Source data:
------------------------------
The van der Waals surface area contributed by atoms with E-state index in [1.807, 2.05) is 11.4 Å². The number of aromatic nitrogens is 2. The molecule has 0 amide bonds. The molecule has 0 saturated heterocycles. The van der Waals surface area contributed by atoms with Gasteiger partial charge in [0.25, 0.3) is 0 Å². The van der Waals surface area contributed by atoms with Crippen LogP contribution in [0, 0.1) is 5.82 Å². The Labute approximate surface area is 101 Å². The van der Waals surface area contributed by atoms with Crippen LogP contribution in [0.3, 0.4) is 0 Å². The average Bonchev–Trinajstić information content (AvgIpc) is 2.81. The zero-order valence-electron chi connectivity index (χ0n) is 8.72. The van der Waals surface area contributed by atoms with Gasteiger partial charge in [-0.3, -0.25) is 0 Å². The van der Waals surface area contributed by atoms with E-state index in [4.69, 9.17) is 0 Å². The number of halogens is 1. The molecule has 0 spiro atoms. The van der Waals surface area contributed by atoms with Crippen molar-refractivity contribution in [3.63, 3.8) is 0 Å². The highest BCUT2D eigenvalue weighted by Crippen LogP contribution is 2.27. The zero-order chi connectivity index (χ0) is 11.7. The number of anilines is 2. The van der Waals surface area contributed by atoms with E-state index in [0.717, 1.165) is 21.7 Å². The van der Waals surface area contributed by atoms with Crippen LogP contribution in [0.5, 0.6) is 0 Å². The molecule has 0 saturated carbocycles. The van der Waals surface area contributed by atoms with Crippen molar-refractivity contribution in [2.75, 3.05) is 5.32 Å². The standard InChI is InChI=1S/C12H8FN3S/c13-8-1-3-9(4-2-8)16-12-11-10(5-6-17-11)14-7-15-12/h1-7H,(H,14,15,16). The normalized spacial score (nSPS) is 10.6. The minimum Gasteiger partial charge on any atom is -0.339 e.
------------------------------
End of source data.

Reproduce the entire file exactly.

The van der Waals surface area contributed by atoms with E-state index in [1.807, 2.05) is 11.4 Å². The number of aromatic nitrogens is 2. The molecule has 0 amide bonds. The molecule has 0 saturated heterocycles. The van der Waals surface area contributed by atoms with Gasteiger partial charge in [0.25, 0.3) is 0 Å². The van der Waals surface area contributed by atoms with Crippen LogP contribution in [0, 0.1) is 5.82 Å². The Labute approximate surface area is 101 Å². The van der Waals surface area contributed by atoms with Crippen LogP contribution in [0.3, 0.4) is 0 Å². The average Bonchev–Trinajstić information content (AvgIpc) is 2.81. The zero-order valence-electron chi connectivity index (χ0n) is 8.72. The van der Waals surface area contributed by atoms with Gasteiger partial charge in [-0.3, -0.25) is 0 Å². The van der Waals surface area contributed by atoms with E-state index in [4.69, 9.17) is 0 Å². The number of halogens is 1. The molecule has 0 spiro atoms. The van der Waals surface area contributed by atoms with Crippen molar-refractivity contribution in [3.63, 3.8) is 0 Å². The highest BCUT2D eigenvalue weighted by Crippen LogP contribution is 2.27. The zero-order chi connectivity index (χ0) is 11.7. The number of anilines is 2. The van der Waals surface area contributed by atoms with E-state index in [0.717, 1.165) is 21.7 Å². The van der Waals surface area contributed by atoms with Crippen LogP contribution in [0.5, 0.6) is 0 Å². The molecule has 0 saturated carbocycles. The van der Waals surface area contributed by atoms with Crippen molar-refractivity contribution in [2.75, 3.05) is 5.32 Å². The standard InChI is InChI=1S/C12H8FN3S/c13-8-1-3-9(4-2-8)16-12-11-10(5-6-17-11)14-7-15-12/h1-7H,(H,14,15,16). The normalized spacial score (nSPS) is 10.6. The minimum Gasteiger partial charge on any atom is -0.339 e.